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Old 09-17-2012, 09:16 PM
Andreas Beckmann
 
Default how to handle partial upgrade problems?

Hi,

I wanted to write a long and technical email about this subject ... and
started over, doing it this way:

I started looking for partial upgrade problems some time ago.
Any *valid* mixture of packages from, for example, squeeze and wheezy
(i.e. all (Pre-)Depends/Breaks/Conflicts are fulfilled) should be
installable without errors, shouldn't it?
Since there are probably A LOT of these valid combinations, I've
restricted my testing to candidates that are potentially more error
prone: packages that ship the same filename or where a filename was
moved from pkg1 to pkg2.

There are two common error classes:
* pkg2 is missing a versioned Replaces: pkg1
this usually results in a file overwrite error
* pkg2 is missing a versioned Breaks: pkg1
this results in files disappearing from pkg1 after the sequence
install pkg1, install pkg2, remove pkg2

If such bugs showed up on the upgrade paths tested by piuparts, they
have already been reported as release critical (and most of them have
been fixed long ago). But how should we handle these bugs in different
upgrade paths? As these are *valid* (at least w.r.t. not having
Breaks/Replaces that would forbid them) paths, shouldn't we properly
"invalidate" them?

I'd vote for filing them as RC bugs, too. We can never know which
upgrade path will be taken on a real system (with its unique set of
installed packages). And having the relationships tight from the
beginning will show less of these subtle errors after a release.

For those interested in numbers:
squeeze->wheezy file overwrites: 40 file disappearance: 84
wheezy->sid file overwrites: 2 file disappearance: 10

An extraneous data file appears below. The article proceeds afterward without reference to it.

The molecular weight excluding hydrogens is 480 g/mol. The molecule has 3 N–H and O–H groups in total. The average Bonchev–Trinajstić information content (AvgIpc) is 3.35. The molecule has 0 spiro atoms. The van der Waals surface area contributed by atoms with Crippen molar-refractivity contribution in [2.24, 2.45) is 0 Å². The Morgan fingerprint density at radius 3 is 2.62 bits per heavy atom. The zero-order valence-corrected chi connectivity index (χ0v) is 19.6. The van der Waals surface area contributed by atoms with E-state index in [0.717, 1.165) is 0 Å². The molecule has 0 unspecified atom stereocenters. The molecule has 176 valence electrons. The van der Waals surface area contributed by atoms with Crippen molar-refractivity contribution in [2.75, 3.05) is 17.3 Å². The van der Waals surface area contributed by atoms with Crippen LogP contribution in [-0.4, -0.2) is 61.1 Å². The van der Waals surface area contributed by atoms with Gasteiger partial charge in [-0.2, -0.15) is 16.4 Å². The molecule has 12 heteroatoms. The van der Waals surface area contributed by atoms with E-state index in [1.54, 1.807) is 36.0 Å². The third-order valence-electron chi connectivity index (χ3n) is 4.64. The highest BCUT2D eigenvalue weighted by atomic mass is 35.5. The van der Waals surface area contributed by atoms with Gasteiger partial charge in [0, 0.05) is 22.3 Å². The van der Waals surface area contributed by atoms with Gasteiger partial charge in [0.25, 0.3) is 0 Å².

These numbers qualify for a mass bug filing discussion, too. Would it be
appropriate to do a RC MBF here?
And if this is confirmed, I could need some help doing this.

Or better, piuparts could use some help to make bug reporting easier. We
have collected quite some bug templates (text files with some gaps) over
time, but it still needs a lot of manual work: substituting values
(distros, package names, versions), inserting log snippets, attaching a
compressed logfile, ... before this can go to submit@. And that's just
after reading the logfile, classifying the problem we found and
selecting the template ... not to forget checking the BTS for existing
reports (that may just need usertagging).


Thanks go to Ralf Treinen, dose-debcheck, http://edos.debian.net/, and
piuparts.

Cheers!

Andreas

And apologies for working on getting the RC bug count up, not down :-)


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Old 09-18-2012, 10:46 AM
Ian Jackson
 
Default how to handle partial upgrade problems?

Andreas Beckmann writes ("how to handle partial upgrade problems?"):
> I wanted to write a long and technical email about this subject ... and
> started over, doing it this way:

Well done for this work by the way. Now, on to the substance: